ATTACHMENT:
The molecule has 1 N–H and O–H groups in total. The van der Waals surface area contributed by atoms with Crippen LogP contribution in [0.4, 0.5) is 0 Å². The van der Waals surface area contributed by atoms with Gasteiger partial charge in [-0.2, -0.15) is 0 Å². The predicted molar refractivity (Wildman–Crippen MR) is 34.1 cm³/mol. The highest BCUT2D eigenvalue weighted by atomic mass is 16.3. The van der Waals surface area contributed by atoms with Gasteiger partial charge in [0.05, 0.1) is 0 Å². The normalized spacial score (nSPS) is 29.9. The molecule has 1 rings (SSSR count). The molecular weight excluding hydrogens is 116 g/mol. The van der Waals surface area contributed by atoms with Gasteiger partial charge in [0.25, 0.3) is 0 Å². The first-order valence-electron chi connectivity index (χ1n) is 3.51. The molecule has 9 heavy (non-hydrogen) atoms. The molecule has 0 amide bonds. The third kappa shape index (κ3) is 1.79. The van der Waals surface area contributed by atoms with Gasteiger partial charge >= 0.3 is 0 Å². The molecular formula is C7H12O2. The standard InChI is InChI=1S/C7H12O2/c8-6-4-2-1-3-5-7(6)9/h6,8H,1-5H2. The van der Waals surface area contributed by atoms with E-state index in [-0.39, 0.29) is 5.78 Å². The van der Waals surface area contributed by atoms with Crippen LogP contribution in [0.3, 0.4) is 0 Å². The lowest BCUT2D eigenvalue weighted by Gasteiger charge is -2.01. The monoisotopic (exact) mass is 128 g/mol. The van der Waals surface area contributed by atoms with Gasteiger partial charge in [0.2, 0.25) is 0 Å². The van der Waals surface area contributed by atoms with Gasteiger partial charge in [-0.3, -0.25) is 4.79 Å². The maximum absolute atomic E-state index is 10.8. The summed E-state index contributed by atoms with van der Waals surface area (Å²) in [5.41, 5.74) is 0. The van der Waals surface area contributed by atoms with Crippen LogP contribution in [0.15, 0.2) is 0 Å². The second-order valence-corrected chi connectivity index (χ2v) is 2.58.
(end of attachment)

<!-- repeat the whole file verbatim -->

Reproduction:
The molecule has 1 N–H and O–H groups in total. The van der Waals surface area contributed by atoms with Crippen LogP contribution in [0.4, 0.5) is 0 Å². The van der Waals surface area contributed by atoms with Gasteiger partial charge in [-0.2, -0.15) is 0 Å². The predicted molar refractivity (Wildman–Crippen MR) is 34.1 cm³/mol. The highest BCUT2D eigenvalue weighted by atomic mass is 16.3. The van der Waals surface area contributed by atoms with Gasteiger partial charge in [0.05, 0.1) is 0 Å². The normalized spacial score (nSPS) is 29.9. The molecule has 1 rings (SSSR count). The molecular weight excluding hydrogens is 116 g/mol. The van der Waals surface area contributed by atoms with Gasteiger partial charge in [0.25, 0.3) is 0 Å². The first-order valence-electron chi connectivity index (χ1n) is 3.51. The molecule has 9 heavy (non-hydrogen) atoms. The molecule has 0 amide bonds. The third kappa shape index (κ3) is 1.79. The van der Waals surface area contributed by atoms with Gasteiger partial charge >= 0.3 is 0 Å². The molecular formula is C7H12O2. The standard InChI is InChI=1S/C7H12O2/c8-6-4-2-1-3-5-7(6)9/h6,8H,1-5H2. The van der Waals surface area contributed by atoms with E-state index in [-0.39, 0.29) is 5.78 Å². The van der Waals surface area contributed by atoms with Crippen LogP contribution in [0.3, 0.4) is 0 Å². The lowest BCUT2D eigenvalue weighted by Gasteiger charge is -2.01. The monoisotopic (exact) mass is 128 g/mol. The van der Waals surface area contributed by atoms with Gasteiger partial charge in [0.2, 0.25) is 0 Å². The van der Waals surface area contributed by atoms with Gasteiger partial charge in [-0.3, -0.25) is 4.79 Å². The maximum absolute atomic E-state index is 10.8. The summed E-state index contributed by atoms with van der Waals surface area (Å²) in [5.41, 5.74) is 0. The van der Waals surface area contributed by atoms with Crippen LogP contribution in [0.15, 0.2) is 0 Å². The second-order valence-corrected chi connectivity index (χ2v) is 2.58.